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    • "Genetic factors involved in lung cancers have been extensively studied and to date several genetic polymorphisms have been identified as candidates by meta-analyses. Previous studies indicated that variations of some genes such as CYP1A1 [5], GSTM1 [6], CYP1B1 [7] and TP53 [8] may be associated with increased susceptibility to lung cancer. Conversely, polymorphisms of NAT2 [9], ERCC1 [10] and TNF alpha [11] might not have significant association with tumorigenesis of lung cancer. "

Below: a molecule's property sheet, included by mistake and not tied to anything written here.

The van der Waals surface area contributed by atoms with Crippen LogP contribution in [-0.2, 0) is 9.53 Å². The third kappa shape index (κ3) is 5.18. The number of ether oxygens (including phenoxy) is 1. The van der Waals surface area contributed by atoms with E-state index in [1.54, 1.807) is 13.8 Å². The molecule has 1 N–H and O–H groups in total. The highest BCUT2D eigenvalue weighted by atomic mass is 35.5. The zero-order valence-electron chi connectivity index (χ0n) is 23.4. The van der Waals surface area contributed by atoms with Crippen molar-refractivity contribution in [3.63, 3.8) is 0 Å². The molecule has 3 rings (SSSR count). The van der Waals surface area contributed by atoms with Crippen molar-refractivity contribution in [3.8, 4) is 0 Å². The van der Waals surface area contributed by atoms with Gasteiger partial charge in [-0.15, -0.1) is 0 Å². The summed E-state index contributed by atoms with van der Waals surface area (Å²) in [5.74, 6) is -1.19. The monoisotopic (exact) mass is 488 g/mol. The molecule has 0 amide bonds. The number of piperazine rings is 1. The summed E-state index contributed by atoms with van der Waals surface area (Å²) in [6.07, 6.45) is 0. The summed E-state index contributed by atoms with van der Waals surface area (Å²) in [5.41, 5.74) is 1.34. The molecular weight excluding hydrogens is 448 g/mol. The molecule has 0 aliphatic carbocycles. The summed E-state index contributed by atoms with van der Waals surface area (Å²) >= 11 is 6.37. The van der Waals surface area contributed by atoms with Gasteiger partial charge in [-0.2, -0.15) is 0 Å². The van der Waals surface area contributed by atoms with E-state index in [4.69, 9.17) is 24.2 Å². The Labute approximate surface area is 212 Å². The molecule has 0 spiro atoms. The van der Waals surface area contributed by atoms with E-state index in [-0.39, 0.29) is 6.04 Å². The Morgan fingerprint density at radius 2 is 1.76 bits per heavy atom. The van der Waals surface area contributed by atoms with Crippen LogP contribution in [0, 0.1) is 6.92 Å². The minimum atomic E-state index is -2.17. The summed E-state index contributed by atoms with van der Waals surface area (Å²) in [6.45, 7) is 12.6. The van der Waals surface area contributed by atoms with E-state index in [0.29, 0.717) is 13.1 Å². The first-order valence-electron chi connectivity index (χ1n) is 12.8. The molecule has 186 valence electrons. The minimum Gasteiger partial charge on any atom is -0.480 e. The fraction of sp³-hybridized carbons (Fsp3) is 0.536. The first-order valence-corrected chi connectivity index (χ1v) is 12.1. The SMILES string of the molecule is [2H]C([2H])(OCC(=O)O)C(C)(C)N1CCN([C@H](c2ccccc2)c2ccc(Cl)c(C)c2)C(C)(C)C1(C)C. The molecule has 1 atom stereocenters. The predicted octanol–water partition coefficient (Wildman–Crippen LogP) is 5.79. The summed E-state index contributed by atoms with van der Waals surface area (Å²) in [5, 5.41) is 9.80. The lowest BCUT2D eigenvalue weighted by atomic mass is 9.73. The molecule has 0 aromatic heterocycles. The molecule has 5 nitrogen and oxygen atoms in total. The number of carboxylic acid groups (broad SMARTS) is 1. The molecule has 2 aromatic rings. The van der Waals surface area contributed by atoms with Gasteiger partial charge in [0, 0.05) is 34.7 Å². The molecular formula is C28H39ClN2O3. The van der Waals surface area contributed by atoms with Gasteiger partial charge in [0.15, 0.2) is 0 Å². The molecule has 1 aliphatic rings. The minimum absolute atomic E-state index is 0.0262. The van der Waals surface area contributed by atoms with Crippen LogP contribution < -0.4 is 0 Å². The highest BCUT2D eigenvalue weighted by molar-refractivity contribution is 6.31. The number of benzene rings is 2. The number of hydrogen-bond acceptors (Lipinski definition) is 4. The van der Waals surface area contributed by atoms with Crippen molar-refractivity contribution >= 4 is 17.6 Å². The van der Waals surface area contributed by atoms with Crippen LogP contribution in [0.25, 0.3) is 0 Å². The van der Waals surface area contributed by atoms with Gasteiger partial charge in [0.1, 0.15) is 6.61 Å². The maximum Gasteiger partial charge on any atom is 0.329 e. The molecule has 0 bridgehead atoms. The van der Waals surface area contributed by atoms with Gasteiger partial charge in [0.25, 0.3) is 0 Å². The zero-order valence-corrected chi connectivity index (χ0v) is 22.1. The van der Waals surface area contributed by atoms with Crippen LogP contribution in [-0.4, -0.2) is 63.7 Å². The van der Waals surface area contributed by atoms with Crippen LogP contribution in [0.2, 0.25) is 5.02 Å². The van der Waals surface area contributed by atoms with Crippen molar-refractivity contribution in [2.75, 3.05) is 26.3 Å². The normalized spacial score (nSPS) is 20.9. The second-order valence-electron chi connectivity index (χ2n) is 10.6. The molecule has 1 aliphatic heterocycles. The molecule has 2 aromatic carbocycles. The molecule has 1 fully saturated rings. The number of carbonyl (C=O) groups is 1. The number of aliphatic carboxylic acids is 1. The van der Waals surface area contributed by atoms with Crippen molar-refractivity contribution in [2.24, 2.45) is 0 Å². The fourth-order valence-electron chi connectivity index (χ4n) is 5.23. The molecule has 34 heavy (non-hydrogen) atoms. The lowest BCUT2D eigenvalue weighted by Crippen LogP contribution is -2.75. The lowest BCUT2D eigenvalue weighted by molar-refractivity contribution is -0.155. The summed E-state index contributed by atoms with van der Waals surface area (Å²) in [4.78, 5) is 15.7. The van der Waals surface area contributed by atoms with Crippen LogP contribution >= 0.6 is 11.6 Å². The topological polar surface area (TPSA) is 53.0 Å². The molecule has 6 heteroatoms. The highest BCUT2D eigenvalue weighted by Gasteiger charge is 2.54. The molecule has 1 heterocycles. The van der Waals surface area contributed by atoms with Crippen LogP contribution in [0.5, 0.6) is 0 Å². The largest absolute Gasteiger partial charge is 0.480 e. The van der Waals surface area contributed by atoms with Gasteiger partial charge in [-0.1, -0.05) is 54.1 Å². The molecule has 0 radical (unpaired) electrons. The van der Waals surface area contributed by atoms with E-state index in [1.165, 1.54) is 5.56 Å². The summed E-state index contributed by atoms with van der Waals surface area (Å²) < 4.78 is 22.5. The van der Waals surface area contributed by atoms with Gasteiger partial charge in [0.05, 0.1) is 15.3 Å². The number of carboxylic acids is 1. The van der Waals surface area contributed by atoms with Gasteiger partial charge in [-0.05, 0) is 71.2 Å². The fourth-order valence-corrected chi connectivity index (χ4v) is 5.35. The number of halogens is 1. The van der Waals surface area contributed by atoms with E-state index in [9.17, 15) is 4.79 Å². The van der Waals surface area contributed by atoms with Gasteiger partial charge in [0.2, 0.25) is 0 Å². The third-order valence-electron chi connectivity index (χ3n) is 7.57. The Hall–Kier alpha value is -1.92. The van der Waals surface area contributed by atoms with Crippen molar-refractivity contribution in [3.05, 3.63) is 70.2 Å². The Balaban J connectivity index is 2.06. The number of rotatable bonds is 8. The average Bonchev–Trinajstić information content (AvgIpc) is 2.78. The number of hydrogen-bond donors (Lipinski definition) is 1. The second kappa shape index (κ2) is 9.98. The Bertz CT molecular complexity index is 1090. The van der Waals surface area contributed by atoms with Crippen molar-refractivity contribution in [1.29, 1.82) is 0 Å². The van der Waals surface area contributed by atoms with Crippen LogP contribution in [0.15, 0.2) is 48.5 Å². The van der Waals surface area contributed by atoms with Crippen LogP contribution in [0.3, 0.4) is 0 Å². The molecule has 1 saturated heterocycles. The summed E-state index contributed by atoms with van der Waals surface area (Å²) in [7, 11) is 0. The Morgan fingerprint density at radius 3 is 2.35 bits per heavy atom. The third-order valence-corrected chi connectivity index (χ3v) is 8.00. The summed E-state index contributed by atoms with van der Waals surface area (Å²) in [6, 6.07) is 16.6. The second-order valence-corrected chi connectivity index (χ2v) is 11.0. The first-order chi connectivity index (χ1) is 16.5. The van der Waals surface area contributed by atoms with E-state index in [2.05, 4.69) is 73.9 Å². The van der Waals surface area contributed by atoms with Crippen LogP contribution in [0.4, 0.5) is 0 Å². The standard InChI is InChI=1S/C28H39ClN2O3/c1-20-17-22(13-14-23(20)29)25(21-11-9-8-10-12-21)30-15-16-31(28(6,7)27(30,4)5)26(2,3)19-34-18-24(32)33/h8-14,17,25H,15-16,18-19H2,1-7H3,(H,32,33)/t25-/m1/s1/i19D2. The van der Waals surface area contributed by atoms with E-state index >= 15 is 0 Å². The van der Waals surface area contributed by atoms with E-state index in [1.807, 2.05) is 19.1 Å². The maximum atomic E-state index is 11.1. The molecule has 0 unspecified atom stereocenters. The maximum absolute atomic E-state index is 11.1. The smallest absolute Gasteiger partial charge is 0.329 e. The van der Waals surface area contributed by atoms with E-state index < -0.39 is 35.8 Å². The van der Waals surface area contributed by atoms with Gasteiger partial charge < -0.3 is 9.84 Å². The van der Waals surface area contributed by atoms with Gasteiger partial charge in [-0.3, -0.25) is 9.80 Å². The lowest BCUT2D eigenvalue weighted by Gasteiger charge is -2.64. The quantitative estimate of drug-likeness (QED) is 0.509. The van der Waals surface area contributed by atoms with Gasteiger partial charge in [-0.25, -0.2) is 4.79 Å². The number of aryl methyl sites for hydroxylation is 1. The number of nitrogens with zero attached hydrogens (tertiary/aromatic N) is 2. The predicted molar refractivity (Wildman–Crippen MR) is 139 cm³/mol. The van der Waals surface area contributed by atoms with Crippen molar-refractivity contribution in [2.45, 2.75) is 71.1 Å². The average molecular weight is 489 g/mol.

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    ABSTRACT: Evidence suggests that MDM2 T309G polymorphism may be a risk factor for several cancers. Increasing investigations have been conducted on the association of MDM2 T309G polymorphisms with lung cancer risk and have yielded conflicting results. Previous meta-analyses on this issue have reported inconclusive data. The aim of the present study was to derive a more precise estimation of the relationship. Updated meta-analyses examining the association between MDM2 T309G polymorphism and lung cancer risk were performed. Separate analyses on ethnicity, smoking status, histological types and gender as well as source of controls were also implemented. Eligible studies were identified for the period up to Feb 2012. Lastly, ten publications including eleven case-control studies were selected for analysis. The overall data failed to indicate a significant association between MDM2 T309G polymorphism and lung cancer risk (GG vs TT OR = 1.14; 95%CI = 0.95-1.37; dominant model: OR = 1.05; 95%CI = 0.92-1.19; recessive model: OR = 1.12; 95%CI = 0.99-1.27). In a subgroup analysis by smoking status, increased lung cancer risk was shown among never-smokers (GG vs TT: OR = 1.76; 95%CI = 1.36-2.29; dominant model: OR = 1.48; 95%CI = 1.22-1.81; recessive model: OR = 1.37; 95%CI = 1.11-1.69). In subgroup analysis by gender, elevated risk was presented among women under a recessive model (OR = 1.29; 95%CI = 1.04-1.59). In the subgroup analysis by ethnicity, histological types and source of controls, no marked associations were observed. Compared to the previous meta-analyses, the results of this study confirmed that MDM2 T309G polymorphism might be a risk factor for lung cancer among never-smokers. However, the data failed to suggest a marked association between the G allele of MDM2 T309G and lung cancer risk among Asians. More interestingly, subgroup analysis by gender indicated that homozygous GG alleles might raise lung cancer risk among females.